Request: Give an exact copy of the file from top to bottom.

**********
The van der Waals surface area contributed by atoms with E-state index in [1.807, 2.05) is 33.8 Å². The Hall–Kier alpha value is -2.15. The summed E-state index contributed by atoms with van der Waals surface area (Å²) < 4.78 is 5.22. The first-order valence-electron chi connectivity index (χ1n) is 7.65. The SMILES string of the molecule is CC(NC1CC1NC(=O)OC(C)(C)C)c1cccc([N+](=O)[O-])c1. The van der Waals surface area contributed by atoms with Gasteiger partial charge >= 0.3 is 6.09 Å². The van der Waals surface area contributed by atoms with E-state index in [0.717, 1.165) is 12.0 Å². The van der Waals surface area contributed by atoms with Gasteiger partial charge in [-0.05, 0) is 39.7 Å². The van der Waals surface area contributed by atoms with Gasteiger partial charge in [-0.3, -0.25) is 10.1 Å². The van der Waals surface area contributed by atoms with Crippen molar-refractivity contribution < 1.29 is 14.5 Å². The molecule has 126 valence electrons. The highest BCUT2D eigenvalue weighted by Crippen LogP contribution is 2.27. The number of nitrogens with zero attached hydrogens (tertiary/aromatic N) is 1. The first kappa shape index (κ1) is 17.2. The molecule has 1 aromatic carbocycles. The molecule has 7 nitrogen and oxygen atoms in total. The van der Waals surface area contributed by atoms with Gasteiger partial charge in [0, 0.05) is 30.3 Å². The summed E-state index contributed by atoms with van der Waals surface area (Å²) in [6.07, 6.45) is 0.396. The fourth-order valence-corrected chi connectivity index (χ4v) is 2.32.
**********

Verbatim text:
The van der Waals surface area contributed by atoms with E-state index in [1.807, 2.05) is 33.8 Å². The Hall–Kier alpha value is -2.15. The summed E-state index contributed by atoms with van der Waals surface area (Å²) < 4.78 is 5.22. The first-order valence-electron chi connectivity index (χ1n) is 7.65. The SMILES string of the molecule is CC(NC1CC1NC(=O)OC(C)(C)C)c1cccc([N+](=O)[O-])c1. The van der Waals surface area contributed by atoms with Gasteiger partial charge >= 0.3 is 6.09 Å². The van der Waals surface area contributed by atoms with E-state index in [0.717, 1.165) is 12.0 Å². The van der Waals surface area contributed by atoms with Gasteiger partial charge in [-0.05, 0) is 39.7 Å². The van der Waals surface area contributed by atoms with Gasteiger partial charge in [-0.3, -0.25) is 10.1 Å². The van der Waals surface area contributed by atoms with Crippen molar-refractivity contribution < 1.29 is 14.5 Å². The molecule has 126 valence electrons. The highest BCUT2D eigenvalue weighted by Crippen LogP contribution is 2.27. The number of nitrogens with zero attached hydrogens (tertiary/aromatic N) is 1. The first kappa shape index (κ1) is 17.2. The molecule has 1 aromatic carbocycles. The molecule has 7 nitrogen and oxygen atoms in total. The van der Waals surface area contributed by atoms with Gasteiger partial charge in [0, 0.05) is 30.3 Å². The summed E-state index contributed by atoms with van der Waals surface area (Å²) in [6.07, 6.45) is 0.396. The fourth-order valence-corrected chi connectivity index (χ4v) is 2.32.